Today is James’ birthday party. “Choo Choo James is turning Two!” read the invitation. This morning I received a text from his mother. “James has a cold and cough and totally understand if you don’t want to expose your children!” I remember when I used to send out similar messages, back when I was a new mother, one who hovered.
The word “individualism,” I fear, is going the way of such related words as “freedom,” “independence” and “self.” All these words have evolved so many meanings by now that they’re almost meaningless.
In a recent New York Times Op-Ed article, Thomas Hoenig, president of the Federal Reserve Bank of Kansas City, wrote that despite financial reform legislation, the biggest banks still control our economy and pose a serious threat.
This month, Notre Dame began a year-long conversation about equal opportunity in K-12 education, and the four high-profile panelists who conversed from red leather chairs on the Leighton stage said just about everything this parent wanted to hear.
Welcome to Molarity Redux, the 17th strip in the updated, continuing adventures of Jim Mole and friends. Is Watson getting too big for his processor?
Seventy years of misguided public policy and regulations have shattered America’s traditional city forms, impairing their ability to serve the common good, former Milwaukee Mayor John Norquist charged in an April lecture at Notre Dame.
Religious institutions, especially the Anglican and Catholic churches, have played a leading role in peacebuilding in Sudan for decades. Their role in the process leading to South Sudan’s independence is the most recent example.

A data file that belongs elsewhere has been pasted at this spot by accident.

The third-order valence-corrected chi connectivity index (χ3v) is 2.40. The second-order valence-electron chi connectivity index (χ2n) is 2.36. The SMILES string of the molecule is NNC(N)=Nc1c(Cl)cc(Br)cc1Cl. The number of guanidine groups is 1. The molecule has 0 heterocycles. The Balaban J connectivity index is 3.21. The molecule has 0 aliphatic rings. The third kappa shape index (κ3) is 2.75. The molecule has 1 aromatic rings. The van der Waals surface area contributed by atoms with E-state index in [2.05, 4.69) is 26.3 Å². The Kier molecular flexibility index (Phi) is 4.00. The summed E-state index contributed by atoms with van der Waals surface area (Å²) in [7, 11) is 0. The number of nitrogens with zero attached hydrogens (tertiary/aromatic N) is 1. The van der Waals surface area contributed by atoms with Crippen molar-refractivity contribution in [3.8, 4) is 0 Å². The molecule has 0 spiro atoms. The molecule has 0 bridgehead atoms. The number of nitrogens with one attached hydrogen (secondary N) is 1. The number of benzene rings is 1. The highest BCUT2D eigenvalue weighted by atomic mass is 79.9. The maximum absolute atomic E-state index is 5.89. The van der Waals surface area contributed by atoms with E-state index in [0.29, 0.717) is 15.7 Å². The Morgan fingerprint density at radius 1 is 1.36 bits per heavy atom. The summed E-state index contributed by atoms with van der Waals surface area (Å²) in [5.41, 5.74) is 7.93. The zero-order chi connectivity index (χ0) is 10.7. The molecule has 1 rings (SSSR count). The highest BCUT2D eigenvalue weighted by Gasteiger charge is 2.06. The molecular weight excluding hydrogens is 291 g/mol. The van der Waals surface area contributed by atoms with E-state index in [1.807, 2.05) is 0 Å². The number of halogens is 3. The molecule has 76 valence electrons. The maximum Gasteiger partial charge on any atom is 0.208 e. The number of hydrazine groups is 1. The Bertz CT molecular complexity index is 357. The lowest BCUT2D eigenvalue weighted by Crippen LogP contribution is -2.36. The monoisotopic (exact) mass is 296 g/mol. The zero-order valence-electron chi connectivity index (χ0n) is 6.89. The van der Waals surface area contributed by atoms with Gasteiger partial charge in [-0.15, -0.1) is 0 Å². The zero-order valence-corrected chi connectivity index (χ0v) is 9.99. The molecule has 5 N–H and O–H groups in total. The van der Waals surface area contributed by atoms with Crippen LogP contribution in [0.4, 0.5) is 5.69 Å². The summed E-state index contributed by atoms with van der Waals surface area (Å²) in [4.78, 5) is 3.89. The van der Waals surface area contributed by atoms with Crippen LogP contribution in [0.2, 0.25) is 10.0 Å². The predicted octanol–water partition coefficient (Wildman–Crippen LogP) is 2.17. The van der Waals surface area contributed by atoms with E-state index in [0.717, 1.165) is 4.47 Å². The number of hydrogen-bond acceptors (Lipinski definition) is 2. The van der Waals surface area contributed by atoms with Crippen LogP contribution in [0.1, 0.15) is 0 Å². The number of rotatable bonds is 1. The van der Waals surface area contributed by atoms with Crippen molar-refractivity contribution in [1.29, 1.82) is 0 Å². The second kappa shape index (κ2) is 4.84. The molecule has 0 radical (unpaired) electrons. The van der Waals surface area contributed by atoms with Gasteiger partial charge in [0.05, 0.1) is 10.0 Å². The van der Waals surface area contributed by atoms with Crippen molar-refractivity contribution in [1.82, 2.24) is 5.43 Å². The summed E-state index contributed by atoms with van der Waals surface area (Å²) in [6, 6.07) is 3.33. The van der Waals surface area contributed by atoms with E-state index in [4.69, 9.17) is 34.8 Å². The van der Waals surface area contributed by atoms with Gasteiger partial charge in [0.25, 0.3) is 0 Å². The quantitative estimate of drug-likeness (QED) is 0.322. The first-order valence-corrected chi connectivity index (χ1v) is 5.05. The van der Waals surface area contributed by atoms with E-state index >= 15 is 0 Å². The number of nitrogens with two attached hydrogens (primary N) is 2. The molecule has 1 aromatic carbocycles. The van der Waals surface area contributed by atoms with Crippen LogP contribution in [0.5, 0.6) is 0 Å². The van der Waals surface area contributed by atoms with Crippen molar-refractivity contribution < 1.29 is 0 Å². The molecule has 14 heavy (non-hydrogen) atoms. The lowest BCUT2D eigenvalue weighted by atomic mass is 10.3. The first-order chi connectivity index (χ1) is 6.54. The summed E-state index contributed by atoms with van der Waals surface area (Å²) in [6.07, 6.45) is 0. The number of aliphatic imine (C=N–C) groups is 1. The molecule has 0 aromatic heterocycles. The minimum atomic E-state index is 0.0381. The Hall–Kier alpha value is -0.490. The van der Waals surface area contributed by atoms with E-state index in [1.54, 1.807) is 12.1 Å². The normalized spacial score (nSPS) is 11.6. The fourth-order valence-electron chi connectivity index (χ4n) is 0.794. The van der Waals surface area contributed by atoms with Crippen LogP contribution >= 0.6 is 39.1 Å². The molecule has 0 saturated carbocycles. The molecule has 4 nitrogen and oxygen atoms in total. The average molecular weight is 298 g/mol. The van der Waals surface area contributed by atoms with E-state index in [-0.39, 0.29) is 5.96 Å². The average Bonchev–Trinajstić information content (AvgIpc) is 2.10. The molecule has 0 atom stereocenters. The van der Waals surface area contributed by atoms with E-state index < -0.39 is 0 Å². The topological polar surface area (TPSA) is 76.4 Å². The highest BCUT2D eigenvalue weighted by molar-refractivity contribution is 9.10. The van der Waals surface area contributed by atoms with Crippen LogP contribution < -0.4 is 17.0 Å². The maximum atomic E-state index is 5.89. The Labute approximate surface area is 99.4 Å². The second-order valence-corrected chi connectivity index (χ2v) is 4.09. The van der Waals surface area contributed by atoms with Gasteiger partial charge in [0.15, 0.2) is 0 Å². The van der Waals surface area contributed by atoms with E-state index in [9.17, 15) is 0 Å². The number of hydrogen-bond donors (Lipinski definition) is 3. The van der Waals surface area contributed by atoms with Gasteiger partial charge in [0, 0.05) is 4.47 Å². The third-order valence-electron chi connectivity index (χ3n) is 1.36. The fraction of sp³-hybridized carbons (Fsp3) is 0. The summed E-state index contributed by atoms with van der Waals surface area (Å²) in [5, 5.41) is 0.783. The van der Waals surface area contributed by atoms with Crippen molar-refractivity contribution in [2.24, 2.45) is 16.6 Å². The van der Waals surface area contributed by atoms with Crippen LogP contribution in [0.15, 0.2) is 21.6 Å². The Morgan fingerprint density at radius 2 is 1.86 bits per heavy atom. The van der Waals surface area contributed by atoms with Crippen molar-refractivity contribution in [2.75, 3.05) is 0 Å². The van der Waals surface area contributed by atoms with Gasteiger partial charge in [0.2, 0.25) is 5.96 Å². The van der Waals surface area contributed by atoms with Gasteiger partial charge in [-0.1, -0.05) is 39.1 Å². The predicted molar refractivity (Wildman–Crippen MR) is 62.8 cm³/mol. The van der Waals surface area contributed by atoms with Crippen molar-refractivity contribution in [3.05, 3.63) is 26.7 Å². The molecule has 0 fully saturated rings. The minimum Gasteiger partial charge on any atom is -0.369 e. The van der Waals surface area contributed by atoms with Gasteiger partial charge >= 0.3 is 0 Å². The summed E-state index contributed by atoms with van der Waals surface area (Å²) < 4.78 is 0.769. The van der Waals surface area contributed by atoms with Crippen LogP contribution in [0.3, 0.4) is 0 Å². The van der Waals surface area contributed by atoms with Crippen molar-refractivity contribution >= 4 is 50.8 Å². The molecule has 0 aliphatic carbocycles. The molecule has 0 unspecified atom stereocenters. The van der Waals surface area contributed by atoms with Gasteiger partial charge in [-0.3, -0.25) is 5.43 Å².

When my first child was an infant, I had fantasies about motherhood and parenting that were sweet and gentle. One of my fantasies had to do with books. I decided that for holidays I would buy books relative to the celebration and keep them in a decorative basket in the front room. Then at story time we would sit together and read.
The Notre Dame Blue-Gold Spring football game offers a wonderful spectatorpalooza. Free parking near the stadium. Tickets cheap enough that spectators probably can afford a snack at the concession stands. The best seats you can grab. The marching band playing ND football game favorites. The leprechaun and cheerleaders whipping up the crowd.
Perhaps even more than most other mammals of the northern hemisphere, human inhabitants of the cloud-shrouded Saint Joseph River valley long for the vernal equinox. I certainly do. And this was Palm Sunday. The earth had begun its warming tilt toward the sun three weeks before, the moon was swelling night by night, and the forsythias my wife had planted two years ago were blazing into flower.
With numbers, if not words, economists call football coaches wimps. Their calculations indicate that punts and field goals on fourth down are acts of surrender to misguided conformity, statistical risks under the guise of prudence.
If I’ve learned one thing in my spectator sampling of the less-heralded side of Notre Dame competitions, it’s not always to trust advance information posted online. Take golf, if you would, please — and please without telling me the details of your shot on the 14th hole.
As Stanley Hauerwas once observed, “We assume that being modern involves at least agreement that no one ought to take religion too seriously, especially if it is going to ask any real sacrifices from us. . . . Any idea that religious convictions might challenge our deepest beliefs about ourselves or ask us to make extraordinary sacrifices is simply unthinkable.”